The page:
A Los Angeles federal judge ruled to issue a nationwide ban on the deportation of undocumented immigrants under the Deferred Action for Childhood Arrivals (DACA) program without giving them notice and the chance to defend themselves in court.
Federal immigration agencies have allegedly revoked the immigration protections of multiple DACA recipients with minor criminal offenses and providing them no notice of such terminations. This practice came to a halt when the American Civil Liberties Union filed a class action suit on behalf of DACA recipients.
Among the defendants named by the ACLU class action include U.S. Citizenship and Immigration Services (USCIS), the Department of Homeland Security (DHS), Immigration and Customs Enforcement (ICE), and Customs and Border Protection officials.
Jesus Alonso Arreola Robles, joined by the Inland Empire-Immigrant Youth Collective, is the lead plaintiff in the suit. He was working as a cook in West Hollywood and a part-time driver for ride-sharing companies when he was arrested by federal immigration agents early in 2017.
According to Robles, he was accused by immigration authorities of having assisted in smuggling the family members of one of his customers into the U.S. Before the incident, he claims to have had no criminal history, working legally to support his parents – both of whom are lawful permanent residents.
Before the hearing began, U.S. District Judge Philip S. Gutierrez announced on Monday that he was inclined to granting the class-wide injunction and certification in spite of the federal government’s insistence that it was too broad a class.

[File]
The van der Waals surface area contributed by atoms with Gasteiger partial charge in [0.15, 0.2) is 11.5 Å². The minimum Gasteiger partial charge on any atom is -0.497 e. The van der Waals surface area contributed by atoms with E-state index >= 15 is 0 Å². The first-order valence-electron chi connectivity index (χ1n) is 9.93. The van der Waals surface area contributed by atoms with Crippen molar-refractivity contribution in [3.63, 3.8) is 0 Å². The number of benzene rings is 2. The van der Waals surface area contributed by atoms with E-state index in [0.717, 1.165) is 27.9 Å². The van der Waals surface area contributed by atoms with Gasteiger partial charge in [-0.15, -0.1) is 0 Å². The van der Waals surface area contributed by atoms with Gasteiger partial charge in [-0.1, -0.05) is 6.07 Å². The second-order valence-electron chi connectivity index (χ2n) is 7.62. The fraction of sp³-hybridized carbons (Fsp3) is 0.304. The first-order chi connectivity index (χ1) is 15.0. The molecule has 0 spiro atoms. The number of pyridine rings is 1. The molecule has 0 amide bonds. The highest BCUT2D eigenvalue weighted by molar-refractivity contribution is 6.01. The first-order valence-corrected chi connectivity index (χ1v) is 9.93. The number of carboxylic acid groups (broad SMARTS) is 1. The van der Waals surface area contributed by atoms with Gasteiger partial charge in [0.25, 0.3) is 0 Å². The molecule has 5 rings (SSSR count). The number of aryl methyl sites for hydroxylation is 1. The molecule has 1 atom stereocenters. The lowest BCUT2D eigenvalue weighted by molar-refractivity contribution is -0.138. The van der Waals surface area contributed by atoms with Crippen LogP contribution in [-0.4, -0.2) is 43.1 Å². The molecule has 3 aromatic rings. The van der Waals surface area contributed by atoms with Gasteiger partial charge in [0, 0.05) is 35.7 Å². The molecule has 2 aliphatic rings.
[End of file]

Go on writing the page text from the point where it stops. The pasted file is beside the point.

Department of Justice attorney Jeffrey Robins argued the class-wide certification is an overreach, to which Gutierrez responded by questioning if Arreola’s arrest was a matter of enforcement policy and if the immigrant was facing a felony charge.
Robins conceded that there are no crimes that were charged.
The Deferred Action for Childhood Arrivals is an Obama-era immigration program that grants protections to immigrants who entered the United States as children, allowing them to seek renewable permits deferring their deportation, temporary work permits, and driver’s licenses.
DACA currently protects more than 800,000 young immigrants called “DREAMers” (named after the DREAM Act, a failed bill with the same provisions as DACA) from immediate deportation. In addition to being able to legally work, most DREAMersuse the protections offered by the DACA to attend school in the U.S.
Last year, President Trump announced that he would be ending DACA on the grounds that former President Obama exceeded his executive authority in creating the program.
Not an Isolated Case
American Civil Liberties Union attorney Katrina Eiland stated that Arreola’s arrest was not an isolated case and that immigration enforcement agencies have been at this all over the country.
Eiland emphasized that the phenomenon was“a violation of the government’s own rules to terminate DACA without notice, without process, without giving the DACA recipient a chance to respond.”
If you, or a loved one, are a DACA recipient who wants to discuss this latest development with an immigration attorney, get in touch with the legal team of the Lyttle Law Firm. Call our offices today to talk to Austin immigration attorney Daniella Lyttle.